The proposal by Mayor Carolyn Kirk to hold a non-binding referendum on the potential removal of the state’s Designated Port Area regulations limiting Gloucester harbor development has merit, especially if carried out, as she suggests, with an eye toward including the results in the city’s next Harbor Plan,.
Indeed, as Kirk noted in her latest “Mayor’s Desk” column (the Times, Saturday, Oct., 6), any issue of that magnitude deserves maximum public input, and a non-binding referendum like Kirk has proposed is the best way of generating that input. In fact, if this proposal goes forward, there’s no reason the city can’t also include a referendum on the proposed construction of a new West Parish School building that can’t handle that school’s current population, let alone open the door to the kind of consolidation the city needs — or a well-crafted “menu” ballot question with choices for the re-use of the former Fuller School, including its potential re-use as a school, a bit of public input that neither the mayor nor school officials want to hear.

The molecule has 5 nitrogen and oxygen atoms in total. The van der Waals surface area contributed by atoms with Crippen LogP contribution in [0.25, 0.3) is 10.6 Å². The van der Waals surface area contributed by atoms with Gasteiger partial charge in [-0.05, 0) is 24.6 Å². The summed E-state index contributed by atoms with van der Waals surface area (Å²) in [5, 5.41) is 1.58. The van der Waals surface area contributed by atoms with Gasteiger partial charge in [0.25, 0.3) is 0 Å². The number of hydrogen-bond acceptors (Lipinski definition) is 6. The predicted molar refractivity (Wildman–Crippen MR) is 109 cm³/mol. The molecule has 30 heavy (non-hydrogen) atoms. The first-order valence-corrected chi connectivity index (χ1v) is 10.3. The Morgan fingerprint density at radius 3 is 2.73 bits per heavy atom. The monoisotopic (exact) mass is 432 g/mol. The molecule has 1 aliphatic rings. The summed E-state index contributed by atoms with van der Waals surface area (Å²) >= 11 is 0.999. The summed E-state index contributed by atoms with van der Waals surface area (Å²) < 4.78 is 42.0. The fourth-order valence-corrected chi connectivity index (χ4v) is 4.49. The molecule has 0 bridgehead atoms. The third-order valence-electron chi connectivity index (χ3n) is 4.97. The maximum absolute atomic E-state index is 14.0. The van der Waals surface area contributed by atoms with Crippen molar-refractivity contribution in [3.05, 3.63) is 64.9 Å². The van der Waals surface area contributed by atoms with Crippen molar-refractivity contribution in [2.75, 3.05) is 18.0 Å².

But it’s also important to note that, first, any such Designated Port Area — or DPA — question would be non-binding. And secondly, the state, whose Seaport Advisory Council put the DPA in place, could easily just say “thanks for the sentiment, but ...” and tell the city, which continues to reel in Seaport grant funding, to take a flying leap.
In that vein, it’s important, as City Councilor and former mayor Bruce Tobey noted, that the City Council also separately pursue a measure that would either exempt the city-owned I-4, C-2 site from the state mandates — which still require 50 percent of any DPA property be used for “marine-dependent” development — or at least ease the percentage or perhaps change its wording to make the required usage “water-related,” a big difference when it comes to pursuing recreational boating, for example, as an I-4, C-2 option.